BACK IN THE GO-GO DAYS of 2011 I got into some sort of post-modern running conflict with a certain declining superpower that shall remain nameless, and shortly afterwards found myself in jail awaiting trial on 17 federal criminal counts carrying a combined maximum sentence of 105 years in prison. Luckily I got off with just 63 months, which here in the Republic of Crazyland is actually not too bad of an outcome.
The surreal details of the case itself may be found in any number of mainstream and not-so-mainstream news articles, from which you will learn that I was the official spokesman for Anonymous, or perhaps the unofficial spokesman for Anonymous, or maybe simply the self-proclaimed spokesman for Anonymous, or alternatively the guy who denied being the spokesman for Anonymous over and over again, sometimes on national television to no apparent effect. You’ll also find that I was either a conventional journalist, an unconventional journalist, a satirist who despised all journalists, an activist, a whistleblower, a nihilistic and self-absorbed cyberpunk adventurer out to make a name for himself, or “an underground commander in a new kind of war,” as NBC’s Brian Williams put it, no doubt exaggerating.
According to the few FBI files that the bureau has thus far made public, I’m a militant anarchist revolutionary who once teamed up with Anonymous in an attempt to “overthrow the U.S. government,” and on another, presumably separate occasion, I plotted unspecified “attacks” on the government of Bahrain, which, if true, would really seem to be between me and the king of Bahrain, would it not? There’s also a book out there that claims I’m from Houston, whereas in fact I spit on Houston. As to the truth on these and other matters, I’m going to play coy for now, as whatever else I may be, I’m definitely something of a coquette. All you really need to know for the purposes of this column is that I’m some sort of eccentric writer who lives in a prison, and I may or may not have it out for the king of Bahrain.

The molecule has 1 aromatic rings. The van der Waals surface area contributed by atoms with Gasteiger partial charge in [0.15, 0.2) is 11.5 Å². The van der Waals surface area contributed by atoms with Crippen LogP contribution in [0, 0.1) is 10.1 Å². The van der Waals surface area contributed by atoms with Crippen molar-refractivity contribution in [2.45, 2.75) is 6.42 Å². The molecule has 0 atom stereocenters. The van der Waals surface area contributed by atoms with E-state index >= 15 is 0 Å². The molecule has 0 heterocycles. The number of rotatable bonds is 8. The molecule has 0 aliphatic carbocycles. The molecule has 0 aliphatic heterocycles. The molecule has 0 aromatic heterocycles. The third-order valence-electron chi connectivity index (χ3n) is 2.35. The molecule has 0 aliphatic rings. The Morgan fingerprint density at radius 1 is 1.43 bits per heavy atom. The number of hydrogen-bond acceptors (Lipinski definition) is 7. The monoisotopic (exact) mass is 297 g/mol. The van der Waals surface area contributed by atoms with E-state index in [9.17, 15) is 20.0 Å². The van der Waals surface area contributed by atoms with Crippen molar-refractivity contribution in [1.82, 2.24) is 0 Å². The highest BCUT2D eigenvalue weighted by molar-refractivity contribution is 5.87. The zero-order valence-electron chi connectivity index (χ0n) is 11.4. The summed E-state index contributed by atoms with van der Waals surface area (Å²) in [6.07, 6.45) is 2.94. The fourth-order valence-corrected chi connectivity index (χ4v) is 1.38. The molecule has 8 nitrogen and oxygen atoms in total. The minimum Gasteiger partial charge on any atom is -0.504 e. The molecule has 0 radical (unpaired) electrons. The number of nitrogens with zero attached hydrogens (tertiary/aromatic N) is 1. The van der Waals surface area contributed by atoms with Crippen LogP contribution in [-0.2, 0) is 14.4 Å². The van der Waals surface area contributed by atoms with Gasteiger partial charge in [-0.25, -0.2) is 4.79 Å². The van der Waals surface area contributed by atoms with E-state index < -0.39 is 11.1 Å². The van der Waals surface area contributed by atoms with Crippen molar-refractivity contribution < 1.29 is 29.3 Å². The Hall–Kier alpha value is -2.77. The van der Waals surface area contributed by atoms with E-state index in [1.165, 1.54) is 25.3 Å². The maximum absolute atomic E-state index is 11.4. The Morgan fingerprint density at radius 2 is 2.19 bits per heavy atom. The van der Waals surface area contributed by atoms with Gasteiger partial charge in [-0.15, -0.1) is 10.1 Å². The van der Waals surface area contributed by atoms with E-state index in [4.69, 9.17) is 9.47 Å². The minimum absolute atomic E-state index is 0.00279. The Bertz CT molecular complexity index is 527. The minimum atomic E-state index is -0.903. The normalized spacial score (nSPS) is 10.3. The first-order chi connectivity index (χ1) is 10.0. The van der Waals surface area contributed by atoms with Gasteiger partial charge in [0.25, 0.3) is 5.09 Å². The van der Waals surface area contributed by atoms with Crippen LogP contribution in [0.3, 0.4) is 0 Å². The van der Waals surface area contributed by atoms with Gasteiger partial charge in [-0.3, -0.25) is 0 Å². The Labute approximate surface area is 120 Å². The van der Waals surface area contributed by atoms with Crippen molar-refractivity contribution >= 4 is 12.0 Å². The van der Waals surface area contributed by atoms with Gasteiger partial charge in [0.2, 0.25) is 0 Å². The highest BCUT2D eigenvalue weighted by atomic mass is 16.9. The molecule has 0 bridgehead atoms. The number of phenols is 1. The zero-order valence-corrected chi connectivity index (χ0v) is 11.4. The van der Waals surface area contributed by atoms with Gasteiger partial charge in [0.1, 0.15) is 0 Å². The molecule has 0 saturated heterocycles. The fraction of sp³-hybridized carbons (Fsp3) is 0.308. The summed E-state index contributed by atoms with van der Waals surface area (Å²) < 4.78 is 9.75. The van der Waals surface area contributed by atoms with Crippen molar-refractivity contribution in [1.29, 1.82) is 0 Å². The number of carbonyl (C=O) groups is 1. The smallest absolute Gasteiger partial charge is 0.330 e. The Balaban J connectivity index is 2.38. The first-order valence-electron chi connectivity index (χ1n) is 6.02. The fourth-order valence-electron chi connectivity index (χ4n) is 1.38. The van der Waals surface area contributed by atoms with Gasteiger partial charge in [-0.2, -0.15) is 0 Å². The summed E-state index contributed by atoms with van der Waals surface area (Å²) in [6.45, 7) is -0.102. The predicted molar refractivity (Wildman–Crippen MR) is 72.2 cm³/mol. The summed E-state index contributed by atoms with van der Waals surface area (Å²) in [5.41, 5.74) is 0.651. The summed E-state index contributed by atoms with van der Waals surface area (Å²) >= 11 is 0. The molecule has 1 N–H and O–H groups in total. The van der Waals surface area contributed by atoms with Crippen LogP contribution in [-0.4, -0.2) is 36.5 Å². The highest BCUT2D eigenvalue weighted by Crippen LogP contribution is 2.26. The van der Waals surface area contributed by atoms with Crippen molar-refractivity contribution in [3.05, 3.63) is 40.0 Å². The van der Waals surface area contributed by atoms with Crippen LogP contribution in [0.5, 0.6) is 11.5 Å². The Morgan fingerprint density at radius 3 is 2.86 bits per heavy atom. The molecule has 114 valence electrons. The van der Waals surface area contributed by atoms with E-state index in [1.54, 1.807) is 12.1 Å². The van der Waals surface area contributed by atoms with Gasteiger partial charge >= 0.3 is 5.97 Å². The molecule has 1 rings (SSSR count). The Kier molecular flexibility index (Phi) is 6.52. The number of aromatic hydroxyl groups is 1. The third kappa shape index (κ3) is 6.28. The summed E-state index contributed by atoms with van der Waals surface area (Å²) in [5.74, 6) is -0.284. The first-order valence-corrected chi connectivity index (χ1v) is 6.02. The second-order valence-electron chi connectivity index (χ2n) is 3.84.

Over the last couple of years of incarceration, I’ve had ever so many exciting adventures, some of which I’ve detailed in the prior incarnation of this column, “The Barrett Brown Review of Arts and Letters and Jail.” I’ve watched two inmates get into a blood-spattered fight over the right to sell homemade pies from a particular table. I have participated in an unauthorized demonstration against an abusive guard and been thrown into the hole as a suspected instigator. I’ve shouted out comical revolutionary slogans while my Muslim cellmate flooded our tiny punishment cell in order to get back at the officers who’d taken his Ramadan meal during a search. I’ve found myself with nothing better to read than an autobiography by Wendy’s Old-Fashioned Hamburgers founder Dave Thomas, and read it, and found it wanting.
I’ve stalked a fellow inmate who talks nonsense to himself all day due to having never come down after a PCP trip, suspecting that he might say something really weird that I could compare and contrast with the strange William Blake poems I’d been reading and thought this might be a funny idea for an article, and I was right, so do not ask me to apologize for this, for I shall not. I’ve been extracted from my cell by a dozen guards and shipped to another jail 30 miles away after the administration decided I was too much trouble. I’ve spent one whole year receiving sandwiches for dinner each night, but the joke’s on them because I love sandwiches.
I’ve read through an entire 16th-century volume on alchemy out of pure spite. I’ve added the word “Story” to the end of every instance of prison graffiti reading “West Side” that I’ve come across thus far. I’ve conceived the idea of writing a sequel to the Ramayana but abandoned the project after determining that the world is not prepared for such a thing. I’ve been subjected to a gag order at the request of the prosecution on the grounds that the latest Guardian article I’d written from jail had been “critical of the government.” I’ve learned all sorts of neat convict tricks like making dice out of toilet paper, popping locks on old cell doors, and appreciating mediocre rap. I’ve managed to refrain from getting any ironic prison tattoos and feel about 65 percent certain that I’ll be able to hold out for the two years left in my sentence. And I’ve read Robert Caro’s four-volume biography of Lyndon Johnson over the course of a month, in the process becoming something of a minor god, beyond good and evil, unfazed by man’s wickedness.
After being sentenced last January I released a statement reading: